Singapore imposes fines on Grab and Uber

SINGAPORE: Singapore slapped ride-hailing firms Grab and Uber with fines and finalised restrictions to open up the market to competitors after concluding that their merger in March has driven up prices.
Uber Technologies Inc [UBER.UL] sold its Southeast Asian business to bigger regional rival Grab in March in exchange for a 27.5 per cent stake in the Singapore-based firm.
While the combined S$13 million ($9.5 million) fine was small compared with the firms’ multi-billion dollar valuations, that and the other measures imposed by the Competition and Consumer Commission of Singapore on Monday represent the strongest censure by a regulator since the deal was unveiled.
The anti-trust watchdog said it would require that Grab drivers not be tied to Grab exclusively and that Grab’s exclusivity arrangements with any taxi fleets be removed.
Uber will also be required to sell its car rental business to any rival that makes a reasonable offer and will not be allowed to sell those vehicles to Grab without the watchdog’s permission. Fining Uber S$6.6 million and Grab S$6.4 million, the regulator said effective fares on Grab rose 10 to 15 per cent after the deal, and that the firm now holds a Singapore market share of around 80 per cent.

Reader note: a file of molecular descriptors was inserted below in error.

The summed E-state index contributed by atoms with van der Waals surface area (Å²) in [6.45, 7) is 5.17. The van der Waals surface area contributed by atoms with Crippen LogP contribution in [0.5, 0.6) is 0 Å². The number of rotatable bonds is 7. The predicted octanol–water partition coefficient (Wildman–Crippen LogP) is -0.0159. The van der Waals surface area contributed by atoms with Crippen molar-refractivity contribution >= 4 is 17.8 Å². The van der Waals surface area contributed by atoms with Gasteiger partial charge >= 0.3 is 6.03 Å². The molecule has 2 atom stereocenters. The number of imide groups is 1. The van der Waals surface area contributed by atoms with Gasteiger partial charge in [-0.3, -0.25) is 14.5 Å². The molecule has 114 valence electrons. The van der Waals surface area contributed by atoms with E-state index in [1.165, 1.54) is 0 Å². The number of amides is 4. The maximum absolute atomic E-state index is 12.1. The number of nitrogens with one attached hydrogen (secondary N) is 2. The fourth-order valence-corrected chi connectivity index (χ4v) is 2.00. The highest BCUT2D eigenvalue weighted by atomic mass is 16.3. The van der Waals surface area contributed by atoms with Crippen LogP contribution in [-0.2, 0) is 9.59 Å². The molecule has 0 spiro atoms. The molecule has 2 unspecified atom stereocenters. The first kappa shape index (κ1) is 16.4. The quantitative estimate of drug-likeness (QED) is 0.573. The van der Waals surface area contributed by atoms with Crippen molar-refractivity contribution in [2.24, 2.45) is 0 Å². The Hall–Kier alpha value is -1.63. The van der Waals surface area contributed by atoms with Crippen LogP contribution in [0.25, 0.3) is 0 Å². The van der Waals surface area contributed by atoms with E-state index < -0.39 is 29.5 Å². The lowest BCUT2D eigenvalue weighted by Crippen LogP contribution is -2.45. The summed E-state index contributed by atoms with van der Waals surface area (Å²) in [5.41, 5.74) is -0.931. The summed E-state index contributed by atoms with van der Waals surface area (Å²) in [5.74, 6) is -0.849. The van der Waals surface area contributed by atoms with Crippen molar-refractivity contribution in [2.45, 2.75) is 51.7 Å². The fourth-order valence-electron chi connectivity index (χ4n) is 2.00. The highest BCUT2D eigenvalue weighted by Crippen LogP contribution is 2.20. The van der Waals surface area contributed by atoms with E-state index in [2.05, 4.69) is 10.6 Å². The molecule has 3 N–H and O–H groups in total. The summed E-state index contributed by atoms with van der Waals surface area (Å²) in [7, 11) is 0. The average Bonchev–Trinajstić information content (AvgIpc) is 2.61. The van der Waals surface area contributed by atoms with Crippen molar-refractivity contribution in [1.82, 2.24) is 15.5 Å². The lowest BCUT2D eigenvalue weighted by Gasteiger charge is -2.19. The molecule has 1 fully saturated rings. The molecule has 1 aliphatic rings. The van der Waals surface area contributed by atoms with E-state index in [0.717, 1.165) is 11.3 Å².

Uber said it believed the decision was based on an “inappropriately narrow definition of the market” and would consider appealing.
Grab said it completed the deal within its legal rights, and did not intentionally or negligently breach competition laws. It would abide by remedies set out by the regulator, it added.
Indonesia’s Go-Jek, which plans to launch services in Singapore, said it welcomed the regulator’s steps.
“We’re encouraged to see the measures being taken to level the playing field — it will have a significant effect on our strategy and timeline,” the company said.
Other new entrants to the market include Singapore-based Ryde.
Grab said it had not raised fares since the deal and argued that all transport firms, including taxi operators, should be subjected to non-exclusivity curbs. — Reuters